(a walk down mid-town Toronto’s beltline path…)
Among us parents of children with disabilities who qualify for government support, there are several hot topics that come up in conversation – even when we’ve just met. The biggest one, always asked with a slight hesitation, is ‘How much are you getting?’. I think the hesitation comes from a hope that it’s not more than what the asker is getting! Not because of schadenfreude really, but because we want to know that we’re receiving our maximum allowance… The other hesitation is from our society’s taboo about asking about money.
I actually considered revealing what my funding dollars are but no, I won’t. Instead, here’s what I’m comfortable revealing: number of hours for specific programs, and other programs I access for funding support. Most of us know all of these programs anyway, but for those of you new to the game, maybe there’s something here for you. If some of it sounds confusing, that’s because it is. I would be happy to clarify any of these items in email correspondence. And if I’ve missed anything, do let me know!!
- CCAC allotted respite hours: 11 hours/week
- Special Services at Home + Respite Enhancement Funding**: 7 hours/week
- Home Schooling funding (provided through the Ministry of Health, which is somehow accessing allocated funds from the Ministry of Education. Contract provided by CCAC***): 6 hours a day for every school day
Average weekly (prorated over a year): 42 hours/week
Other Funding Programs:
- Easter Seals’ Incontinence Supplies Grant Program
- Easter Seals’ Recreational Choices Program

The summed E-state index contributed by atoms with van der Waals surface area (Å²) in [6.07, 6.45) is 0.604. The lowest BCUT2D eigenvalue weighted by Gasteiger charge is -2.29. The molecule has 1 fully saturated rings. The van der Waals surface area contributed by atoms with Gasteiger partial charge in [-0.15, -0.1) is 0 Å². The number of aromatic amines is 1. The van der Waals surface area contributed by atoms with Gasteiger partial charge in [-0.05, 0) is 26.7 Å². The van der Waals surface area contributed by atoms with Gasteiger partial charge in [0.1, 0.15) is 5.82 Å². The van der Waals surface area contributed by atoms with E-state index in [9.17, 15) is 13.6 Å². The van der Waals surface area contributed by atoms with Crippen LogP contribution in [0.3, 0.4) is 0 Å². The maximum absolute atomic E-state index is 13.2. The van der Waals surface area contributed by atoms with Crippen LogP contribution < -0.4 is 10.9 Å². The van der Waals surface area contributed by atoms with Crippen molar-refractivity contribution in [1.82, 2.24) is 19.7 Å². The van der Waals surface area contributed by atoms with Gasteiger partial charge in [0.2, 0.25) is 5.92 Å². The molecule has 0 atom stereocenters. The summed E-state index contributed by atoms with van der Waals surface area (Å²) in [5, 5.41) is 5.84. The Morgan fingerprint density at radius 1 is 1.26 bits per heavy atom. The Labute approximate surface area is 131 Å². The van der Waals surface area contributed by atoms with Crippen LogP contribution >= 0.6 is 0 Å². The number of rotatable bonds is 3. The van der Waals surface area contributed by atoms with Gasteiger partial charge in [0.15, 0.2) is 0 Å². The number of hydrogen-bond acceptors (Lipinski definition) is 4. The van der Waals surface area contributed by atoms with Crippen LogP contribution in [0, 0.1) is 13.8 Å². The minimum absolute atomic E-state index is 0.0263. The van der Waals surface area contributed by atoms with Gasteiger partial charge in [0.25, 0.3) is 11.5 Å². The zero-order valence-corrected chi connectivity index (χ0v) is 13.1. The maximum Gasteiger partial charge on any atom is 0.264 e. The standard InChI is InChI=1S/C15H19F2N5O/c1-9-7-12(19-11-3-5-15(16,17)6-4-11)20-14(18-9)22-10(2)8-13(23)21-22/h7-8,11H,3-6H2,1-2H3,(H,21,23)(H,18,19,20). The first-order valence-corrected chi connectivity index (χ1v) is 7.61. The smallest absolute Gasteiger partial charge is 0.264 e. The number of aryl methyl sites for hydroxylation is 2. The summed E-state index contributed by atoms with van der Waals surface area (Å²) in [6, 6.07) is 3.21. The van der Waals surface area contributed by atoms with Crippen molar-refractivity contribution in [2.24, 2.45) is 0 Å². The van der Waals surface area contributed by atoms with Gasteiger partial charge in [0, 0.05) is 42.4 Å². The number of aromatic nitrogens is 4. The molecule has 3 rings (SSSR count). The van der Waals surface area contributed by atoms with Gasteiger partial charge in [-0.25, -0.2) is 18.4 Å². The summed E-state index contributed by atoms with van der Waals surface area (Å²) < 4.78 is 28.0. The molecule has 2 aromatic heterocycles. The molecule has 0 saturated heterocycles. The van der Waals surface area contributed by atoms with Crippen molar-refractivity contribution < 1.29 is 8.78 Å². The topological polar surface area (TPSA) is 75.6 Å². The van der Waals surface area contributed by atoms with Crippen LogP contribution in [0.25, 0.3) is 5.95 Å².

- Easter Seals’ Top-up Funding Program (application sent, not receiving yet)
- Assistance for Children with Severe Disabilities
- Child Tax Benefit (for children with disabilities)
* Each program has its own contract and invoicing system. I am required to account for these hours and have the forms signed by the workers. I pay the support workers bi-weekly then receive reimbursement from the specific program through automated deposit. I always pay the workers exactly what is dictated by the program and believe in full transparency. To ensure fairness, I have chosen to not employ certain workers under certain contracts (each contract is for a different hourly amount!). Instead, I have divided the hours in the day by program (for example, 9am-3pm falls under the homeschooling program). When I pay each worker, we see which hours were worked when, and I pay them accordingly. In some cases, the program pays the worker directly after I’ve accounted for the hours. Schedules vary week to week so it’s a bit of a hassle, but it’s the only way to ensure I am fairly allocating funds and also honouring the intent of the various programs. I should add that I pay privately for an additional 5-10 hours a week, depending on my family’s needs. Owen’s father and I share the expense of this added cost.
**Wow. There is virtually no information online about this program. Ask your CCAC caseworker. This funding is for medically-complex children who also have some kind of technology dependency.
***Follow the provided link and scroll down to the section called “Support Services Offered by the Ministry of Health and Long-Term Care”, which provides a lame description of the support. It works like this: Homeschooling is now ‘legal’ in Ontario. Homeschooled children have the right to access certain services that are available to school children – personal support for special needs being one of them. Because none of the Ministries have a mechanism to fulfill the program requirements of the homeschooling legislation, I was required to find a community agency willing to act as a flow-through funder. I work with a lovely group here in Toronto (who will remain nameless) who graciously agreed to sign the contracts and write the cheques. I invoice them, and they invoice the Ministry program. They receive a small fee for their administrative work. I sign two contracts: one between CCAC, the Ministry of Health and myself, and the other between myself, the support worker and the community agency.